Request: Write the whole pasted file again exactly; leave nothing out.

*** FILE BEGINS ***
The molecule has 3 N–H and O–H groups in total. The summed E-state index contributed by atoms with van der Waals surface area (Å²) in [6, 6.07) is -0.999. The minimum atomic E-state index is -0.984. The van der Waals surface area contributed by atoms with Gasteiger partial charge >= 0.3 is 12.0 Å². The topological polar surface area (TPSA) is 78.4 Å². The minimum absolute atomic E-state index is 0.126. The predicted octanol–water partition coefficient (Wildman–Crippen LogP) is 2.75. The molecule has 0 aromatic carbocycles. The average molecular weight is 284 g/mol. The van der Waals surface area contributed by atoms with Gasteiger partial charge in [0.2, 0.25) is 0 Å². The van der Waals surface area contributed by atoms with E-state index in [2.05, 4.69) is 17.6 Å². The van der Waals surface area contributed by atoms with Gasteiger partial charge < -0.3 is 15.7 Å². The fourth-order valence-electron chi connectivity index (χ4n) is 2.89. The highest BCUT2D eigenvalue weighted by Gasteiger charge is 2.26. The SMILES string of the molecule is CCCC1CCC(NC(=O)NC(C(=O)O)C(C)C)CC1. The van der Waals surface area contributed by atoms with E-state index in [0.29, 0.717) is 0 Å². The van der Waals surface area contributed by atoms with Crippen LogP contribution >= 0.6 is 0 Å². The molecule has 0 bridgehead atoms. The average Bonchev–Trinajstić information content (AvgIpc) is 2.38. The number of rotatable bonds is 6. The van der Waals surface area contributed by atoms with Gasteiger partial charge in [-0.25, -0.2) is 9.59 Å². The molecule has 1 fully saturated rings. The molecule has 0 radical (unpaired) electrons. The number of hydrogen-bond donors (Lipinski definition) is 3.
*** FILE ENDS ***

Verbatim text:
The molecule has 3 N–H and O–H groups in total. The summed E-state index contributed by atoms with van der Waals surface area (Å²) in [6, 6.07) is -0.999. The minimum atomic E-state index is -0.984. The van der Waals surface area contributed by atoms with Gasteiger partial charge >= 0.3 is 12.0 Å². The topological polar surface area (TPSA) is 78.4 Å². The minimum absolute atomic E-state index is 0.126. The predicted octanol–water partition coefficient (Wildman–Crippen LogP) is 2.75. The molecule has 0 aromatic carbocycles. The average molecular weight is 284 g/mol. The van der Waals surface area contributed by atoms with Gasteiger partial charge in [0.2, 0.25) is 0 Å². The van der Waals surface area contributed by atoms with E-state index in [2.05, 4.69) is 17.6 Å². The van der Waals surface area contributed by atoms with Gasteiger partial charge < -0.3 is 15.7 Å². The fourth-order valence-electron chi connectivity index (χ4n) is 2.89. The highest BCUT2D eigenvalue weighted by Gasteiger charge is 2.26. The SMILES string of the molecule is CCCC1CCC(NC(=O)NC(C(=O)O)C(C)C)CC1. The van der Waals surface area contributed by atoms with E-state index in [0.29, 0.717) is 0 Å². The van der Waals surface area contributed by atoms with Crippen LogP contribution >= 0.6 is 0 Å². The molecule has 0 bridgehead atoms. The average Bonchev–Trinajstić information content (AvgIpc) is 2.38. The number of rotatable bonds is 6. The van der Waals surface area contributed by atoms with Gasteiger partial charge in [-0.25, -0.2) is 9.59 Å². The molecule has 1 fully saturated rings. The molecule has 0 radical (unpaired) electrons. The number of hydrogen-bond donors (Lipinski definition) is 3.